That may be President Obama's most important bailout task: to educate the country that there is no easy escape here, except taking our medicine, getting our fundamentals right again and working our way out of this, brick by brick, by getting back to making money -- what was that old Smith Barney ad? -- "the old-fashioned way" -- by earning it.
-- Thomas Friedman, "
Elvis Has Left the Mountain,"
The New York Times op-ed (Jan. 31, 2009)
The public sector's cleanup of the private sector's mess represents a monumental and complex job. The "great unwind" of the leveraging-up of our economy will remain a structural issue and headwind for some time to come. Moreover, it's already February. Do those folks looking for a midyear economic recovery really suspect that a "bad bank" project can be implemented swiftly enough to have an effect by the end of second quarter 2009?
For now, patience (waiting but not passively waiting), perseverance (amid downbeat news) and perspiration (most likely tons of it!) hold the ingredients to a successful strategy in our economy and in our stock market.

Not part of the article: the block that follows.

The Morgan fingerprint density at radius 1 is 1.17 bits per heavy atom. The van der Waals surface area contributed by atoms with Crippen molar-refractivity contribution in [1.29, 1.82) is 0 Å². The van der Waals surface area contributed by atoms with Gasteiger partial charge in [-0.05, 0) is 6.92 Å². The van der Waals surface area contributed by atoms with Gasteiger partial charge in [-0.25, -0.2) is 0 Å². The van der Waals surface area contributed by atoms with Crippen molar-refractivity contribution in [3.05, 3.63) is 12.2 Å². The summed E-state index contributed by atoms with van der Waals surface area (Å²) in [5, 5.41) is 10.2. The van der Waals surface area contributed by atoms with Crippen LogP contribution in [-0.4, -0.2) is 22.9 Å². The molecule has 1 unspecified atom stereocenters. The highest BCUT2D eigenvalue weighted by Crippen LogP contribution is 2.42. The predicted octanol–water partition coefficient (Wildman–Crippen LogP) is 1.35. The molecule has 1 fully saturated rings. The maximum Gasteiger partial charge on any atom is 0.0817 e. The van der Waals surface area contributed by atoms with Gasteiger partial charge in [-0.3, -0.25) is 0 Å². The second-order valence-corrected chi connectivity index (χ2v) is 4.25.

From my perch, regardless of the scope of the government's initiatives, it remains difficult to see a sustained upside move in equities against the deleveraging process and against a worsening and uncertain fundamental backdrop.
Expectations for our domestic economy and for our investments are being reset, to borrow a term used by
(MSFT - Get Report)
Steve Ballmer in last week's earnings call, to lower levels.
Over the past several months, we have begun to taste the early stages of
investor disinterest and apathy
and societal pressures as the acceptance phase of large investment losses in individual, institutional, charitable, pension and endowment portfolios develops. The recent Madoff and
frauds have only served to further reinforce a general loss of trust. As well, the broadcasting of Congressional committee meetings and testimony and the vivid picture of political partisanship and their incoherent policies have likely further contributed to a deeper erosion in confidence.
Doug Kass writes daily for
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